We left Tuol Sleng heavy and tired, I had cried out a lot of my energy but we’d planned to next visit Choeng Ek, a former orchid and Chinese graveyard 17km out of town, now commonly known as The Killing Fields.
Upon arrival we were handed headphones that played a recorded guide. The male Cambodian voice was calm yet morose, telling stories and describing where significant buildings used to be.
Pieces of cloth and bone are continuously coming to the surface, the horror does not need to be imagined, you can see it. One moment in the tour, when the final sounds the victims heard was played back, sent shivers through my whole body; the grainy communist hymn overpowered by the thumping groans of the generator. At the time of the killings this was done so that it would mask the screams.

Victims’ clothing moving to the surface
Nothing was held back in the tour, even the most macabre of facts were detailed. A tree on the outskirts of the graves looked similar to a palm tree however along the edges of the long leaves were short spiky teeth like those on a saw, these were used to cut the throats of victims. Another tree was found coated with blood and fragments of bone. It was later determined that babies and young children were thrown against it before being tossed into the grave.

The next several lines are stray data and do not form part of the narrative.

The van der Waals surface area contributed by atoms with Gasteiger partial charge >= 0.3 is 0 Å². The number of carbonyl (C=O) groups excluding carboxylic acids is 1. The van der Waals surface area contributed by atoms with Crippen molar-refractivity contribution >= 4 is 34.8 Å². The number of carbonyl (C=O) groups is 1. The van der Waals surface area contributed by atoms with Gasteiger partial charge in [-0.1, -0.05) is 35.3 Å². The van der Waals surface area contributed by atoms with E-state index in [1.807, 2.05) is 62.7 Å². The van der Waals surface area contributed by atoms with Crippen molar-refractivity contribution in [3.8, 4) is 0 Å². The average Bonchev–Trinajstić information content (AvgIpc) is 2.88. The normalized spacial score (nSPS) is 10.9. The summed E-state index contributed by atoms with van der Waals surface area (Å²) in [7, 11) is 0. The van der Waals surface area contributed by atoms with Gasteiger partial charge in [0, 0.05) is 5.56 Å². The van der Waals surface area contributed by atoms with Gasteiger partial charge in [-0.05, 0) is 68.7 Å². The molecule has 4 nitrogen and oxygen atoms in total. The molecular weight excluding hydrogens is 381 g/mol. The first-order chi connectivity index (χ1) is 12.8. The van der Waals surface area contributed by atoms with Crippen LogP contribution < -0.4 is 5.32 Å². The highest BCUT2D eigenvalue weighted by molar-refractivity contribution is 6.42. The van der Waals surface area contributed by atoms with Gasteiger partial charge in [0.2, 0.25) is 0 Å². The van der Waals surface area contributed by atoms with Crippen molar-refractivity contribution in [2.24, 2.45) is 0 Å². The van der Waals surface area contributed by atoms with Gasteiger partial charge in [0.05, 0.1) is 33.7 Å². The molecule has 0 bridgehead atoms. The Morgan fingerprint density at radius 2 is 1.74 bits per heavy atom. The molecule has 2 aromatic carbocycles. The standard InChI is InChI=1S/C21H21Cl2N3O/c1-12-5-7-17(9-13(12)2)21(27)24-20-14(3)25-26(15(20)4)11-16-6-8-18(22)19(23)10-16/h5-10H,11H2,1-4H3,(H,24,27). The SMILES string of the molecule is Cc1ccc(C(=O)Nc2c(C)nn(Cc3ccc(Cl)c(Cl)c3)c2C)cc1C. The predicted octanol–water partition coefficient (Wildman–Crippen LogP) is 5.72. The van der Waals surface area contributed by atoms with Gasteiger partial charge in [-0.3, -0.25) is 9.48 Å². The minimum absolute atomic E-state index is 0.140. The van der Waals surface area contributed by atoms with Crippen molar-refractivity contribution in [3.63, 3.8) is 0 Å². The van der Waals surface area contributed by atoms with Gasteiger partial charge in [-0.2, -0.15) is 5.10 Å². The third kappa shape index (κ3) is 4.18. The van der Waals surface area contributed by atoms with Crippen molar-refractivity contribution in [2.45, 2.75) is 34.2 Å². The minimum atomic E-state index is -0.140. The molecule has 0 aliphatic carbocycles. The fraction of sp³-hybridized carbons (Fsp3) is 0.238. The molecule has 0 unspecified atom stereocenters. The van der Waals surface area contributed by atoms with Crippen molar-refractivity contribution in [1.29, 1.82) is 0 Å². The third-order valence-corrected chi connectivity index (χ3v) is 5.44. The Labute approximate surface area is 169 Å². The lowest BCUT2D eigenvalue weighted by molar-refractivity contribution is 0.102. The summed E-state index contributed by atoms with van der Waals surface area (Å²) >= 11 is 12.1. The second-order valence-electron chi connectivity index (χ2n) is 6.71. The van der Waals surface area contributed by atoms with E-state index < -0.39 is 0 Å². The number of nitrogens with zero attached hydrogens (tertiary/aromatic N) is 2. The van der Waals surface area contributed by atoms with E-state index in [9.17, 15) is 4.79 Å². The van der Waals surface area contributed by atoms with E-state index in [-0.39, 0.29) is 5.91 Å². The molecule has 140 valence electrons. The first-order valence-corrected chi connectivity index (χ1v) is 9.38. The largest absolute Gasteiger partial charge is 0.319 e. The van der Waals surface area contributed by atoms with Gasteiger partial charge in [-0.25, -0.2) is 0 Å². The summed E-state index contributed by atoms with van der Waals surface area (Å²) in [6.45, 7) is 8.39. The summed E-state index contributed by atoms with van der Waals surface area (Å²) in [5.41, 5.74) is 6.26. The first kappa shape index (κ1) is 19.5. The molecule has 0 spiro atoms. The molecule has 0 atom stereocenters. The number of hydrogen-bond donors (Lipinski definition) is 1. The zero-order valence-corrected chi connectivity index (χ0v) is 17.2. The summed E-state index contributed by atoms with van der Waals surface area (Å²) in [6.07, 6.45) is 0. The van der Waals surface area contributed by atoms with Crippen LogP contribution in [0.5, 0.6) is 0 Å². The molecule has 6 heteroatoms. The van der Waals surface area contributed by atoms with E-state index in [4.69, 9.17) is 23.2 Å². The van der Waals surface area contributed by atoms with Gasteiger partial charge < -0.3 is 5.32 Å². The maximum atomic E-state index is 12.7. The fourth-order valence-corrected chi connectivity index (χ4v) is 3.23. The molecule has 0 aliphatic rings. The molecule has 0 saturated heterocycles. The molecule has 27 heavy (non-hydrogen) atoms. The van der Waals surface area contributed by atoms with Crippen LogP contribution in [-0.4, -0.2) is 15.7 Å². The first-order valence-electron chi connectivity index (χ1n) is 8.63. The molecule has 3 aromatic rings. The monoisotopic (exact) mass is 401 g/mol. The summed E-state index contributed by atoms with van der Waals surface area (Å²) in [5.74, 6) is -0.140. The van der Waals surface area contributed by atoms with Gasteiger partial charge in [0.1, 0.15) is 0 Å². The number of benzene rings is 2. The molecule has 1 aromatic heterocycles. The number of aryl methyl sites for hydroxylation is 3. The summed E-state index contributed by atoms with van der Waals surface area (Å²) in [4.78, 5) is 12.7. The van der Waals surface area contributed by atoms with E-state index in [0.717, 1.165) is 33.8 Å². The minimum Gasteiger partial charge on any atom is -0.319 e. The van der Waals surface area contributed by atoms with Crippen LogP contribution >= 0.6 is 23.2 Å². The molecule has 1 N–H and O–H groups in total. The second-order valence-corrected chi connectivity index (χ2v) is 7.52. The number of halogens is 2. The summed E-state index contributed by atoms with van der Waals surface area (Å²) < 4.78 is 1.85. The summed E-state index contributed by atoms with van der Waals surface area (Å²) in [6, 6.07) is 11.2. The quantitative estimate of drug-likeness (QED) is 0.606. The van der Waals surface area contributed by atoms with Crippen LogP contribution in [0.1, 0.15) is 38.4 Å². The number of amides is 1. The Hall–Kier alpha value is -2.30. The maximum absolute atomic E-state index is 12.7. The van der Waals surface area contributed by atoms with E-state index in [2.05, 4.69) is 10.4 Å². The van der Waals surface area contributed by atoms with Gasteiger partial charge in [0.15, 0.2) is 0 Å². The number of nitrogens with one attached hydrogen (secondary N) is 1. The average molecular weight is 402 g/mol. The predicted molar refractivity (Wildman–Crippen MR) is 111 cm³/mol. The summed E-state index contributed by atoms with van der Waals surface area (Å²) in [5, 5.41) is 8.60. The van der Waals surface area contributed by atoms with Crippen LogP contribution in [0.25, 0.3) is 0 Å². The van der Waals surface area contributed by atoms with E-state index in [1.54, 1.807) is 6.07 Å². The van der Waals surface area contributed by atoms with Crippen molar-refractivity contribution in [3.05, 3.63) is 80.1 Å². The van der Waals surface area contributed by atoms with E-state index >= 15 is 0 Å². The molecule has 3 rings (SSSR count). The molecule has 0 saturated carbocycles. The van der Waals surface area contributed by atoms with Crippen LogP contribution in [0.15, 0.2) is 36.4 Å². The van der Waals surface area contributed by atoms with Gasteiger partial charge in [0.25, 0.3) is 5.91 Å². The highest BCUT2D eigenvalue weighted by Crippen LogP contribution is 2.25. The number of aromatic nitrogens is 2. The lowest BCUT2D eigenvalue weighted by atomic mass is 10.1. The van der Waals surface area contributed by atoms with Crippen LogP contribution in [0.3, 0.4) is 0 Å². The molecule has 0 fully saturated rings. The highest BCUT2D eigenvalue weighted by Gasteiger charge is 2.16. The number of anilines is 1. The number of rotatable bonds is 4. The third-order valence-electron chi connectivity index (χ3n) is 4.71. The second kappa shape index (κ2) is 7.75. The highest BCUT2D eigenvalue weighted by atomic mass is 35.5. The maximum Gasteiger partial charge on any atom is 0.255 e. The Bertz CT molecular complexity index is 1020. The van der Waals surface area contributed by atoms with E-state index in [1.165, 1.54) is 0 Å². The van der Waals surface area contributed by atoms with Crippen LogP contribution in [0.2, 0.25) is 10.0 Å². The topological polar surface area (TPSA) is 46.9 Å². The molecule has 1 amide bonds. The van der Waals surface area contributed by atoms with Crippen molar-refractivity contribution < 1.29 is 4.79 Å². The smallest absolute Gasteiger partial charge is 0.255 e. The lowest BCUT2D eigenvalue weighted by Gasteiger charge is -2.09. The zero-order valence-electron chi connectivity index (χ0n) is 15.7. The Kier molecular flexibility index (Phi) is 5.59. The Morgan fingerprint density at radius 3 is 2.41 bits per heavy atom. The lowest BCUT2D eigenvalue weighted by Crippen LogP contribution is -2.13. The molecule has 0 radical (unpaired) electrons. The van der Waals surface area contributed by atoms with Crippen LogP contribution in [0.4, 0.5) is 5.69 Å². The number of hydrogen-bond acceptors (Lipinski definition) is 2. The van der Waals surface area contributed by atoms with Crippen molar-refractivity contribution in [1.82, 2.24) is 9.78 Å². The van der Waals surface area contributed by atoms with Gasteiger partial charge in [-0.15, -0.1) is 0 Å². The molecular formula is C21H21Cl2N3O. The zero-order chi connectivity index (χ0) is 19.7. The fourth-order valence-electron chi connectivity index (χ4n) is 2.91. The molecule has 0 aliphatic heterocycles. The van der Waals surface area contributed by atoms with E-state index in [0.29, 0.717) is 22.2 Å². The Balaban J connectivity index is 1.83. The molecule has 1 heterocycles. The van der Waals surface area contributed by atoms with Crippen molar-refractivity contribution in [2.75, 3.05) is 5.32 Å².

A memorial to the victims of the killing has been erected and now houses the remains that have been exhumed from the graves as a final resting place.

Memorial to the victims of The Killing Fields
When the tour was over we needed to clear our heads so we drove around the Phnom Penh countryside digesting what our senses had just experienced.
The city has a lot more to offer than just Tuol Sleng or The Killing Fields, there are so many beautiful places to spend time and relax. When I was last in Phnom Penh, Rosie and I used to go to a bar called Equinox, in an area frequented by expats, and sit for hours drinking mojitos. I was only able to find this area the last night Gareth and I were in Phnom Penh, (it’s between Lucky Supermarket and the Independence Monument, if you fancy going) and it was the most relaxing and finest gastronomic experience we’d had in the city (if you want a curry go to the Nepalese restaurant in this area, there’s only one, and oh my god the food is like molten heaven).
We, Gareth and I, had spent most evenings eating and drinking along the riverside. Potentially a romantic affair, but if you sit in one of these establishments you are likely to be accosted by an insurmountable number of children and asked if you would like some bracelets or a book. We made friends with a little girl called Winny and instead of buying from her we would talk to her, play clapping games and bought her orange juice. She was a small skinny girl with a huge personality. She claimed that she was 8 but her English was almost fluent and she would translate for us when other children gathered around hoping to make some money out of us.